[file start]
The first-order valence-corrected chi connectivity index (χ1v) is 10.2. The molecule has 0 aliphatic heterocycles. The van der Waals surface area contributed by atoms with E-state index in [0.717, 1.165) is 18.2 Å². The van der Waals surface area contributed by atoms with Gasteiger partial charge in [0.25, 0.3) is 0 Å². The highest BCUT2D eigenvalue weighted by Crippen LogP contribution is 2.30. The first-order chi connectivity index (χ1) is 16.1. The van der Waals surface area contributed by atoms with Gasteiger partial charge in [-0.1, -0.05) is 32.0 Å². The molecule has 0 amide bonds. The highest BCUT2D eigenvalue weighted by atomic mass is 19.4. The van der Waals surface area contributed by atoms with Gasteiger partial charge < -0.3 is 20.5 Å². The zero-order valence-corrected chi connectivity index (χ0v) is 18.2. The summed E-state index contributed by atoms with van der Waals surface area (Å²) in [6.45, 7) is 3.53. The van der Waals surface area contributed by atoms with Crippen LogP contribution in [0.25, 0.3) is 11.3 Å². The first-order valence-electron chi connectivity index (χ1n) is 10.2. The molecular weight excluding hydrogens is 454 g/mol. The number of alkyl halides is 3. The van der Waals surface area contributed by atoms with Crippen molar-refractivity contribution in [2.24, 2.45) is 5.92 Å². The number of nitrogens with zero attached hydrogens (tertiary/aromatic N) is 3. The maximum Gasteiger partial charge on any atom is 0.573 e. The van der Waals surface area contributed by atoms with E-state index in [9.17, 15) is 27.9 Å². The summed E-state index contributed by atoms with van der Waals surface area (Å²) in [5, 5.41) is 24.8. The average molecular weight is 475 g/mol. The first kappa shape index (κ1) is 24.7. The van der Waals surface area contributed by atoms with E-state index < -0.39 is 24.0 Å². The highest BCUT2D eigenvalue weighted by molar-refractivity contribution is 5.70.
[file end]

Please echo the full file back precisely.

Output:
The first-order valence-corrected chi connectivity index (χ1v) is 10.2. The molecule has 0 aliphatic heterocycles. The van der Waals surface area contributed by atoms with E-state index in [0.717, 1.165) is 18.2 Å². The van der Waals surface area contributed by atoms with Gasteiger partial charge in [0.25, 0.3) is 0 Å². The highest BCUT2D eigenvalue weighted by Crippen LogP contribution is 2.30. The first-order chi connectivity index (χ1) is 16.1. The van der Waals surface area contributed by atoms with Gasteiger partial charge in [-0.1, -0.05) is 32.0 Å². The molecule has 0 amide bonds. The highest BCUT2D eigenvalue weighted by atomic mass is 19.4. The van der Waals surface area contributed by atoms with Gasteiger partial charge < -0.3 is 20.5 Å². The zero-order valence-corrected chi connectivity index (χ0v) is 18.2. The summed E-state index contributed by atoms with van der Waals surface area (Å²) in [6.45, 7) is 3.53. The van der Waals surface area contributed by atoms with Crippen LogP contribution in [0.25, 0.3) is 11.3 Å². The first-order valence-electron chi connectivity index (χ1n) is 10.2. The molecular weight excluding hydrogens is 454 g/mol. The number of alkyl halides is 3. The van der Waals surface area contributed by atoms with Crippen molar-refractivity contribution in [2.24, 2.45) is 5.92 Å². The number of nitrogens with zero attached hydrogens (tertiary/aromatic N) is 3. The maximum Gasteiger partial charge on any atom is 0.573 e. The van der Waals surface area contributed by atoms with E-state index in [9.17, 15) is 27.9 Å². The summed E-state index contributed by atoms with van der Waals surface area (Å²) in [5, 5.41) is 24.8. The average molecular weight is 475 g/mol. The first kappa shape index (κ1) is 24.7. The van der Waals surface area contributed by atoms with E-state index < -0.39 is 24.0 Å². The highest BCUT2D eigenvalue weighted by molar-refractivity contribution is 5.70.